"It's impossible to predict the results of these efforts amid prevailing uncertainty. However, success will likely be judged on factors beyond financial performance. COVID-19 has taught us what people value most—safety, community, social impact and the environment. Mining companies should take these lessons to heart if they are to overcome the trust deficit and pave a path forward," says Xu.
Top 10 trends transforming the future of mining
- Building resilience amid volatility. Deloitte highlights four divergent scenarios of how the industry can play out over the next 3-5 years. The pandemic has impacted some megatrends in the market and how these unfold may be quite different in each of the four scenarios.
- M&A in an altered world. To build investor confidence, mining companies need to address some key table stake issues while at the same time look at the strategic opportunity around M&A as the industry undergoes some structural changes.
- Getting serious about decarbonization. Mining companies are under strong pressure to execute on fully developed decarbonization agendas. Companies are making net-zero commitments in line with the 2015 Paris Agreement and starting to shift to execution.
- Linking social investments to sustainable outcomes. As mining companies can play a greater role in remote regions, an opportunity exists to build trust with communities by collaborating more effectively with governments and linking long-term investments to sustainable outcomes.
- Corporate governance adding to competitive advantage. Companies have often relegated governance to a backstage role, opening the door to potential missteps followed by reputation damage and loss of market value. Miners are strengthening governance processes, especially around rapidly shifting issues.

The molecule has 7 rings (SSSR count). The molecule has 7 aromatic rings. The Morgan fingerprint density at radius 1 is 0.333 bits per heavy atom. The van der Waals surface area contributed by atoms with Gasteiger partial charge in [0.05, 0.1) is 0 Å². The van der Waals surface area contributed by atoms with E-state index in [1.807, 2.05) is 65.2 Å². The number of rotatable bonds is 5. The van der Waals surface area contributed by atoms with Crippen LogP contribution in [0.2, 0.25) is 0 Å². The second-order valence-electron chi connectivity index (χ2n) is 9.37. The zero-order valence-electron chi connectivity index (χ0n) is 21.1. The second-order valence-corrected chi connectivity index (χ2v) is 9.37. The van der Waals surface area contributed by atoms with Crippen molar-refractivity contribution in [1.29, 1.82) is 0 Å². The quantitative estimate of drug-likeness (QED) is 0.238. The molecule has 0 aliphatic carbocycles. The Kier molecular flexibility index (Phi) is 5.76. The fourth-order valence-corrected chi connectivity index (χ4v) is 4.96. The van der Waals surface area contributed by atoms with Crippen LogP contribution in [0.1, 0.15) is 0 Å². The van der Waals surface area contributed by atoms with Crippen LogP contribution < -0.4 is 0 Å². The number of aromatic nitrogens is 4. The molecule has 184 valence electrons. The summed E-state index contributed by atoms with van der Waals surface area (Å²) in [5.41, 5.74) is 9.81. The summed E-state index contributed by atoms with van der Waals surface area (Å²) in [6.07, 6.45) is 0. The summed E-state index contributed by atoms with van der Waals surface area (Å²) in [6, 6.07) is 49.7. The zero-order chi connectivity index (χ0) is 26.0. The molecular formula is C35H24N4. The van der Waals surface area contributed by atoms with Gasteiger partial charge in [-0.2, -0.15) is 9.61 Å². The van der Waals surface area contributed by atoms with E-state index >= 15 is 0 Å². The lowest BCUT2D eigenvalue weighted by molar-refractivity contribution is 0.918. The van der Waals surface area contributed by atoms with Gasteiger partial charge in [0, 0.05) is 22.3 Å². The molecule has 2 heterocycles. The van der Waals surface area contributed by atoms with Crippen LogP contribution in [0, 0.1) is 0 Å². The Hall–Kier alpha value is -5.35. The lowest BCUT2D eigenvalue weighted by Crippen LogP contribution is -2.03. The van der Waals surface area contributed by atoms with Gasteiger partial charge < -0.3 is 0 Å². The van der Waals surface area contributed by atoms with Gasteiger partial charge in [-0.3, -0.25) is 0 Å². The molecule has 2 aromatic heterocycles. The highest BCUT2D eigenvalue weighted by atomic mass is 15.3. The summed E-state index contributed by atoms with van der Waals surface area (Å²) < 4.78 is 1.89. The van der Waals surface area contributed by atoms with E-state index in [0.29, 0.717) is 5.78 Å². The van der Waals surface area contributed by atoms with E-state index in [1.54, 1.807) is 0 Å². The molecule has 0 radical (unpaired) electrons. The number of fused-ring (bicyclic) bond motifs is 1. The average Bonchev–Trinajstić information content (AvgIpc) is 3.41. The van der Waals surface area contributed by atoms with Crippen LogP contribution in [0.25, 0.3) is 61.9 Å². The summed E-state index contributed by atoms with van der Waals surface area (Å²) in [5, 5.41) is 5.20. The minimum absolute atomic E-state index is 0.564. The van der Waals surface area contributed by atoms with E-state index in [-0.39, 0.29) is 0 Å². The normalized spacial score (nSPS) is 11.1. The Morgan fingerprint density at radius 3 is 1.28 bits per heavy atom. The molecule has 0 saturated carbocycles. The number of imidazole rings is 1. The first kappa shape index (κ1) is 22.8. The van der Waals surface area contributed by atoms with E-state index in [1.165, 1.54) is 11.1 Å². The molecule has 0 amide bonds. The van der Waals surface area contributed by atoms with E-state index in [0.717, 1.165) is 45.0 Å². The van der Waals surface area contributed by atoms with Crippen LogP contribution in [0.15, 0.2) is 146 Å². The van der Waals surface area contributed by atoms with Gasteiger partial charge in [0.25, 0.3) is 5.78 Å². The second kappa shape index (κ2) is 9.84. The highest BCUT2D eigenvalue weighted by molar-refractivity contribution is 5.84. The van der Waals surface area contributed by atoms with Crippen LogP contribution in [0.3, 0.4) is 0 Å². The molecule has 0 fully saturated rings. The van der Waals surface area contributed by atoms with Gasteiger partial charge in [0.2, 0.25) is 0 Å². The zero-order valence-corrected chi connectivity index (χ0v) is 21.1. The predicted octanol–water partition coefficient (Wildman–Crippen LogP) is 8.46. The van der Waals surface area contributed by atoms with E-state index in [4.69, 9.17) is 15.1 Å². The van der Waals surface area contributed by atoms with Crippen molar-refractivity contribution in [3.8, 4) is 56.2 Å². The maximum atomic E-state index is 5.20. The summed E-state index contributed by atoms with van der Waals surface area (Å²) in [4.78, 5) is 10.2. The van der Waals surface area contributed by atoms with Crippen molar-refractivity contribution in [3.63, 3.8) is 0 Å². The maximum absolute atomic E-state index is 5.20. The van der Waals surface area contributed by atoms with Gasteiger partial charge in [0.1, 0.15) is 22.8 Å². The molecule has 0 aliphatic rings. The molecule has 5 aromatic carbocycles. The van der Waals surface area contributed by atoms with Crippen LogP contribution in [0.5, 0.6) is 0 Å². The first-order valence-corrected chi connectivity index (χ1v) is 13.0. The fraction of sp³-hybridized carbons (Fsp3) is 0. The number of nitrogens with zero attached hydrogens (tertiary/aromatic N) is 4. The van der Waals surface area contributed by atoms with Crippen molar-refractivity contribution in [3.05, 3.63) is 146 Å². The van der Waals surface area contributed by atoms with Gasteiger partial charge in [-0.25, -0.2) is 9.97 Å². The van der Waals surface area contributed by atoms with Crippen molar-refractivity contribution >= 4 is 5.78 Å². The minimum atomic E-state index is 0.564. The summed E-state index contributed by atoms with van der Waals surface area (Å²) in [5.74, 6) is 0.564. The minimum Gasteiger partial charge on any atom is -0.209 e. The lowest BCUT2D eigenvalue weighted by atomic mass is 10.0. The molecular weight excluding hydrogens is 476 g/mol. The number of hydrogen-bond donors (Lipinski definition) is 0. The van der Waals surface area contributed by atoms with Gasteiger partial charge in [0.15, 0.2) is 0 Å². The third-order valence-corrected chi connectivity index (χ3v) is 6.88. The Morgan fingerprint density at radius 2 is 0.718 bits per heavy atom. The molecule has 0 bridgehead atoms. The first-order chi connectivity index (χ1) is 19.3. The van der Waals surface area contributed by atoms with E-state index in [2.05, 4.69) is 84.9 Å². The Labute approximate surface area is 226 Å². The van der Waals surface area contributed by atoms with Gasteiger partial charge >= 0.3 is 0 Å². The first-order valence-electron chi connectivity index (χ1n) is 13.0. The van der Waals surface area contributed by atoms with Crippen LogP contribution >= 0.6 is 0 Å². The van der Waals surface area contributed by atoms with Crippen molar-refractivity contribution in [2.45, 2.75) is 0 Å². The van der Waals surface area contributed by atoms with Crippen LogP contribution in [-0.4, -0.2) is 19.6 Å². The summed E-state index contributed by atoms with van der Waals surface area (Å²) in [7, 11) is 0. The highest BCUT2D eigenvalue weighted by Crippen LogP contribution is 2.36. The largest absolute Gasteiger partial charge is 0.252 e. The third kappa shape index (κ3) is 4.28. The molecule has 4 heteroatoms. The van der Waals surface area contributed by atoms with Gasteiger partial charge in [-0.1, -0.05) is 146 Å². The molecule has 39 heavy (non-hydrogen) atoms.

- Creating an agile supply chain. Companies need to mitigate supply chain risks by illuminating the multiple tiers in their supply chain and reconsidering their inventory strategies. Geopolitics and cross-border supply challenges will also reshape global supply chains.
- The path towards integrated operations. Mining companies can better respond to external events and internal variables by driving integrated operations. This will requires firms to leverage technology, redesign processes, rethink workplace design and shift culture.
- Advancing the future of work. The pandemic has prompted many companies to review labor routines, institute more remote and virtual work, and to experiment with outsourcing key roles. Some are already redefining the role of and expectations for leadership, and enabling the creation of a new workplace culture.
- On the road to zero harm. While safety has long been a focus in the mining industry, there is a key opportunity for the industry to more actively collaborate around data pooling, addressing the interoperability of wearables and harness the power of predictive analytics.
- Meeting demand for critical minerals. As the world converts to renewable energy sources, demand for some commodities will rise. Candidates include copper, nickel, lithium, and cobalt, but no one is certain which ones will eventually see the most demand, and there is a scramble to lock in supply.